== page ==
Underpinning isn’t recommended for issues related to slab heave. The movement results for a reversible effect. Typically, underpinning shouldn’t be done to fix issues related to the reactive movement of clay.


How Is Underpinning Done?

Concrete underpinning involves excavating pier footings around the house at a distance of 2 to 3 meters between each other.

Sometimes, underpins may be installed from within the house. Underpin footings should go deep into the underlying soil such that the structure’s weight is supported firmly.

The new footings should be attached to the building in question. This is typically done by excavating beneath the old footing to allow for a stronger prop. Each prop and pier arrangement is then reinforced with strong steel bars. Next, concrete is poured.

An experienced underpinning contractor will ensure there’s enough space left between the old footings and the new underpins. The space will make it possible to use the new underpins to jack up the house and level it once the poured concrete strengthens.

Sometimes, jacking the house may close the cracks that formed when the house was settling. However, the cracks may dislodge unevenly, making them fail to close up.


Can Underpinning Be Done Anywhere Else Apart From Outside Footings?

Yes. The footings that exist at the center of a structure can also be underpinned. The underpinning specialist will excavate through the concrete slab to get to the soil beneath the foundation. Underpinning is then done just like how it’s done from the outside.


How Long Will It Take To Underpin A House?

The time it takes to underpin a house is determined by the specified number of footings to be used for underpinning.

For instance, it may take around two weeks to underpin a house that requires 10 underpins. If the entire house requires underpinning, it might take around a month to get the job done.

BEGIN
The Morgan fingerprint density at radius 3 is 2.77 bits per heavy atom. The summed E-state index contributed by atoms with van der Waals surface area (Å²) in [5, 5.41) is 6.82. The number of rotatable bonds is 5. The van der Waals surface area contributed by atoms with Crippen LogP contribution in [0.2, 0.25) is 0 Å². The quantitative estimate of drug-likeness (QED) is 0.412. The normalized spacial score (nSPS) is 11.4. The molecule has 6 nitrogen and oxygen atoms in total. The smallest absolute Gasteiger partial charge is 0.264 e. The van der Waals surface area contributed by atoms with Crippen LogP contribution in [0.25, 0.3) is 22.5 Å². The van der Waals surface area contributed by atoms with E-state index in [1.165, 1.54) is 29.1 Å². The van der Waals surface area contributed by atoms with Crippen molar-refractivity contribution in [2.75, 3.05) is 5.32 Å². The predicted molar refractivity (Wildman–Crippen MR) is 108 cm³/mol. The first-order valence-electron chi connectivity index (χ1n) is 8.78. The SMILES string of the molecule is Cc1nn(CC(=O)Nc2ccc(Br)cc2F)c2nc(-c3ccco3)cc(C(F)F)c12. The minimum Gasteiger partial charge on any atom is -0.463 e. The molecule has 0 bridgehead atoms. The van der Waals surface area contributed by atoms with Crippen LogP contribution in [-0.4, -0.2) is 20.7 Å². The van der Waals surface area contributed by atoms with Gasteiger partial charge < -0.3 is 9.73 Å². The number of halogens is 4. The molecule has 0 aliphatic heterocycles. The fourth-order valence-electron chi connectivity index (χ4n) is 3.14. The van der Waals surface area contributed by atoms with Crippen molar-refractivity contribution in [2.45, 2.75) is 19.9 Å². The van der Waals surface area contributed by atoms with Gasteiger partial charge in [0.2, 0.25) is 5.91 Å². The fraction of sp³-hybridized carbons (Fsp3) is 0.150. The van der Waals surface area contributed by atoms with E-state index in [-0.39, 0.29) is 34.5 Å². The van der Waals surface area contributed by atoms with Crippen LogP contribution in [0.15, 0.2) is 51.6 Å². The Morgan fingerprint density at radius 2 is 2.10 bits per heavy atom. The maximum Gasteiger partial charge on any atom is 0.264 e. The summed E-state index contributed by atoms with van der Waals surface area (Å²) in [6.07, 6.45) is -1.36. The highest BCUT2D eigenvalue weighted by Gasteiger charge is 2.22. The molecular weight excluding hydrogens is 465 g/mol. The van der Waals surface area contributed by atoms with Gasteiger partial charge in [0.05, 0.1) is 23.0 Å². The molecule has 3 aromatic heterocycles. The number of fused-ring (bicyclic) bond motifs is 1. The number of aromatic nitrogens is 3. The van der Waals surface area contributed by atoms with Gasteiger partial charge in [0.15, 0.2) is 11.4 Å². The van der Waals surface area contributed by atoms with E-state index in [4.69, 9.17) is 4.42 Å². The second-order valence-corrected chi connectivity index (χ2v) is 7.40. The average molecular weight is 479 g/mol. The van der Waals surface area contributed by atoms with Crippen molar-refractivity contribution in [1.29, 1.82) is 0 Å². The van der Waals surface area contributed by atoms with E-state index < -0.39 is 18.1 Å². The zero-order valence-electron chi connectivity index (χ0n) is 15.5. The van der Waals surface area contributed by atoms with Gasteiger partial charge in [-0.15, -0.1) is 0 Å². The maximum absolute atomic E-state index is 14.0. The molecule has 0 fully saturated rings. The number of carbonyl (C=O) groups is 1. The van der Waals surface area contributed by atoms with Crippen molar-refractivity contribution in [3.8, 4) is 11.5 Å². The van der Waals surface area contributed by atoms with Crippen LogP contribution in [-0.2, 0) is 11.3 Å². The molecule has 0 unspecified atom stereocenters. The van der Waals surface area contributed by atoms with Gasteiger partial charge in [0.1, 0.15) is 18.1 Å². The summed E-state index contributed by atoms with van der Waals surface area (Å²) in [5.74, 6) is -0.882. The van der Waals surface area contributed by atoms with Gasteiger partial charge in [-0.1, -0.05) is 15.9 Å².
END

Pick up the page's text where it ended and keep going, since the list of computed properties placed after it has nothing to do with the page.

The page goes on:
Underpinning a House in Five Easy Steps

You can underpin your house by following these steps:

Step 1: Assessment by a Structural Engineer

You’ll need to have your home assessed by a certified structural engineer. The engineer should:

  • Possess knowledge of the local area
  • Be easy to talk to
  • Be licensed to practice structural engineering
  • Have experience is assessing structural damages and doing the necessary repairs

The first thing you should do is to plan for a professional inspection. At first, avoid stating that your house requires underpinning. Just leave it to your engineer to advise you.

Describe all the symptoms you’ve noticed and let the engineer know when the cracks appeared first. For instance, let them know of an interior door that doesn’t latch or is sticking or whether there are noticeable in the walls.

Some engineers may not have the required qualifications to do the assessment. Others might not be independent. Thus, you need to choose an engineer wisely to ensure the work is done properly without causing further damage.

Ensure you only choose a reputable and qualified structural engineer. At least, check whether they’re registered by the engineering board in your area.

The investigation should consider these assessments when checking for structural damages and house movement:

  • Do thorough inspection around the house and record any damages
  • Check for any external causes around the exterior of your house
  • Take the levels of the floor throughout your house to establish the moving part and determine whether it’s subsiding or lifting